The New Missal Series, Part Five: Transforming power of God’s love

The Eucharistic prayer is the high point of the Mass and the most profound prayer that the church can offer. We can never understand nor appreciate fully the Mystery, the great love that God shows us in this marvelous exchange. We offer to God the gifts of bread, wine and ourselves, and God returns to us the body of Christ, his living Presence among us. The Eucharistic prayer begins with the Preface and continues through the Great Amen; the new translation will offer a more poetic wording.

The Preface begins with a dialogue between the priest and the people. This recognizes again the presence of Christ in the people, at this moment especially in the priest who will speak the prayer on behalf of the people. While spoken by the priest, it is a prayer of all the people, called to participate fully through attention and reverence. The call to lift hearts is a reminder that this point especially is a share in and foretaste of Heaven itself. Aware of God’s presence with this community, at this point, we can only offer thanks. In the new translation of the Mass, the people will respond with a simple declarative statement: “It is right and just.”

The body of the Preface changes but always focuses on God who seeks to bring us to salvation in Jesus Christ. The Preface closes with the Sanctus, the vision that Isaiah had of God on his Throne and the words that welcomed Jesus into Jerusalem on Palm Sunday: “Hosanna in the Highest!”

Several different possibilities for the body of the Eucharistic prayer follow; all contain the same elements. The first major element is the Epiclesis. Here, the priest asks the Father to send the Holy Spirit to sanctify the “gifts we bring” that will become the body and blood of Christ, both of the bread and wine on the altar and of the people in the pews. After the Epiclesis, the priest prays the Institution Narrative. At every Mass, these words are always the same. Using the gestures and words of Christ Himself, the priest recounts the Last Supper, the first Eucharist. It is Christ Himself, the great high priest, who speaks and re-presents (makes present again) his own Sacrifice of the Cross. Jesus did with bread and wine at the Last Supper what he would physically on the Cross: offer to us his body and blood . The institution narrative closes with the command of Jesus: “Do this in memory of me.”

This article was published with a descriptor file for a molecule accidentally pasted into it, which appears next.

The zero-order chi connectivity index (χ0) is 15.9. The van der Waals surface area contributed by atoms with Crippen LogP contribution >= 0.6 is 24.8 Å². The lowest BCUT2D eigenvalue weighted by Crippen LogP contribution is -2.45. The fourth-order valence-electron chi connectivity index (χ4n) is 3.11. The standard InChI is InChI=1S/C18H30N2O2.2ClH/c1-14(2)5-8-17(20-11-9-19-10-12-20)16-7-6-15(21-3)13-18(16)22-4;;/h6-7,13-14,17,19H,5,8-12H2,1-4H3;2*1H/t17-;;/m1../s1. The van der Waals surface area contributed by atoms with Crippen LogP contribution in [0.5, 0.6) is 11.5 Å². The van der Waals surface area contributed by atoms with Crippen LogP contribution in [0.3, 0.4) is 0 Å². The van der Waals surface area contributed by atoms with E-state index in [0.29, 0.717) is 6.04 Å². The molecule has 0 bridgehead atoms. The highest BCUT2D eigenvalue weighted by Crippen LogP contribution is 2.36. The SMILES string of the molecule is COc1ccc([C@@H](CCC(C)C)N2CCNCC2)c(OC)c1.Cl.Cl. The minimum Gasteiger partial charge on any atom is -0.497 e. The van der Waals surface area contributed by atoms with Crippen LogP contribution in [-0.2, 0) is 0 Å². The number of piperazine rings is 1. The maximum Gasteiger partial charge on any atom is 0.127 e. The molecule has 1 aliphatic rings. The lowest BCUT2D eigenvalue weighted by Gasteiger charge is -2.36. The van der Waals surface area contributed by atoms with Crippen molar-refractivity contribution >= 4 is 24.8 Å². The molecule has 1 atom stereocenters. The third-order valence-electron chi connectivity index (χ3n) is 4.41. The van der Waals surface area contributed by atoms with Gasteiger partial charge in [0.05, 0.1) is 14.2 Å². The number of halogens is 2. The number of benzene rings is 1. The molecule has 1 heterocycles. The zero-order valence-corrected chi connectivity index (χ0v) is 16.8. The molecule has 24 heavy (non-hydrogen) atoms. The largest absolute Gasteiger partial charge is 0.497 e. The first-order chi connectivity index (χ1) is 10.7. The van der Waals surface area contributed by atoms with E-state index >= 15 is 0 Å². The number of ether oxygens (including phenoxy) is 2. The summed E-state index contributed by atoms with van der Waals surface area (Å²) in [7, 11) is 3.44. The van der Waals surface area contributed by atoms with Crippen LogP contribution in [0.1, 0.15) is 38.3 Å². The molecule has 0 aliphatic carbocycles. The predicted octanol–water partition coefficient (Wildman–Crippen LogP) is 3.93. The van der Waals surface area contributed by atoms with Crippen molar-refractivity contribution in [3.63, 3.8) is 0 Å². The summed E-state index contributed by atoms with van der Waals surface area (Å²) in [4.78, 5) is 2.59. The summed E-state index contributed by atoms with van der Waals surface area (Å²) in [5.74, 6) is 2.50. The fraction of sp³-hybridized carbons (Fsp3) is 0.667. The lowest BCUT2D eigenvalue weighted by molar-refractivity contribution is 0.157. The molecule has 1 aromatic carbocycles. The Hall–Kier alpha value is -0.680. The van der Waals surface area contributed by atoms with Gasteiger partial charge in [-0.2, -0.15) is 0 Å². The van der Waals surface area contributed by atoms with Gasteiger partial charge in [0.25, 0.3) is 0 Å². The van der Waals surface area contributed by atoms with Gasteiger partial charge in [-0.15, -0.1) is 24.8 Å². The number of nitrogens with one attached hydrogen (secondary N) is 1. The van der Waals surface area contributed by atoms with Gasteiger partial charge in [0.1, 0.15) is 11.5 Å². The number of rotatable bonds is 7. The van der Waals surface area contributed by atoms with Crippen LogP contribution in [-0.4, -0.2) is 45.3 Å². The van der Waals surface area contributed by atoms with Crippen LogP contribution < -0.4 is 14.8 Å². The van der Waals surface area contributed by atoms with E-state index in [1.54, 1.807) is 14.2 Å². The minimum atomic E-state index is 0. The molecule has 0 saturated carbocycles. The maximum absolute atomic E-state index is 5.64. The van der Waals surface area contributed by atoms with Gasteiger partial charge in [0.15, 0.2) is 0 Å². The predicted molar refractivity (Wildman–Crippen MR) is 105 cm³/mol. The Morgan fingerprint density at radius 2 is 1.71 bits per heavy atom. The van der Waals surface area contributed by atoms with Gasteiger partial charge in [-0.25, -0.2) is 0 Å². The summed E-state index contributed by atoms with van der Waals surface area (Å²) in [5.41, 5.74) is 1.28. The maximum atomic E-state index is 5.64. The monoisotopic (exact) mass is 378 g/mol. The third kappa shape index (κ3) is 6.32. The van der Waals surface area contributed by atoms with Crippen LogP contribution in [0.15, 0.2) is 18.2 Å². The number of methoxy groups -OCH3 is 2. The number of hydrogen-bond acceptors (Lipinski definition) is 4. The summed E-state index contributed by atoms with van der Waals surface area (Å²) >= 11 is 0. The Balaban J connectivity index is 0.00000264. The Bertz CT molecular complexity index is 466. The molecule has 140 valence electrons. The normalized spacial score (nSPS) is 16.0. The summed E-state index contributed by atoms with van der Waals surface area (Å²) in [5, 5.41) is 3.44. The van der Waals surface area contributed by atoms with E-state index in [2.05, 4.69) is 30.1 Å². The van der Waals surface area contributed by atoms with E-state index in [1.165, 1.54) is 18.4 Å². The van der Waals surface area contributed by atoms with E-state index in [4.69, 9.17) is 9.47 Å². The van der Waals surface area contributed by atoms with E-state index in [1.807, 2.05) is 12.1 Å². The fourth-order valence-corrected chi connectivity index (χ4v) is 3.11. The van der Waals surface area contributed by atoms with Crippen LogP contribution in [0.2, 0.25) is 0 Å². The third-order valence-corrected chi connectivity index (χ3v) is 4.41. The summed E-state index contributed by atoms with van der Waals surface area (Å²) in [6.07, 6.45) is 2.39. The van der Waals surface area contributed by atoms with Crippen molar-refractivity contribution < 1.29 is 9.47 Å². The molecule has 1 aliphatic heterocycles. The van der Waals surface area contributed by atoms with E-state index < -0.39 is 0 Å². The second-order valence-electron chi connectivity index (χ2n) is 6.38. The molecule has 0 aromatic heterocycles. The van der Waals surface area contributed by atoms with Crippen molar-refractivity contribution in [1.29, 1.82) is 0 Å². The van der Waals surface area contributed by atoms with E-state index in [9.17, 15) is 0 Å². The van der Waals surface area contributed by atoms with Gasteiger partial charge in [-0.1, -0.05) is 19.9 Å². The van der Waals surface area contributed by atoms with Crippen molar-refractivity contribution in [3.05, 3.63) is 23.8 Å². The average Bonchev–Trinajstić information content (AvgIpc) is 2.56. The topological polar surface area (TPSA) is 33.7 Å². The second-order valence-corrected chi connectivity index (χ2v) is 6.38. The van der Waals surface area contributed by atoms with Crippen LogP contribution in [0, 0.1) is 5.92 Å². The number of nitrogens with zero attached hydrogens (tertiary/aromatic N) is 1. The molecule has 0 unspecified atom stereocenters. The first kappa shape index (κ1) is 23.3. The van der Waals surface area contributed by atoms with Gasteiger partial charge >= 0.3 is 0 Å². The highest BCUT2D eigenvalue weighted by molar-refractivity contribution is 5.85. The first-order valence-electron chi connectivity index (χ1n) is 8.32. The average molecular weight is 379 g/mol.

Following the institution narrative, the response of the church to this command is made explicit in the Memorial, or Anamnesis. Following the Anamnesis, is the Offering and Intercessions. In reality, this is another epiclesis where the priest calls on the Father to send the Holy Spirit in a particular way on the church: the community gathered for that Mass, the particular church symbolized by the naming of the Bishop, and of the whole church symbolized by the naming of the pope, along with the communion of saints and all those who have died.

The Father sends his Son to us in the Spirit through the church and we offer up our sacrifices through the church in the Spirit through Christ to the Father. The Eucharistic prayer closes with a great doxology which expresses the glorification of God by the community gathered. The people conclude and confirm the words spoken for them by pronouncing the Great Amen, “Yes I believe all that has been said.”

See the General instruction of the Roman Missal (Nos. 78-79) and Chapter 5 in Father Jeremy Driscoll’s book, “What Happens at Mass.”

Catholic Review

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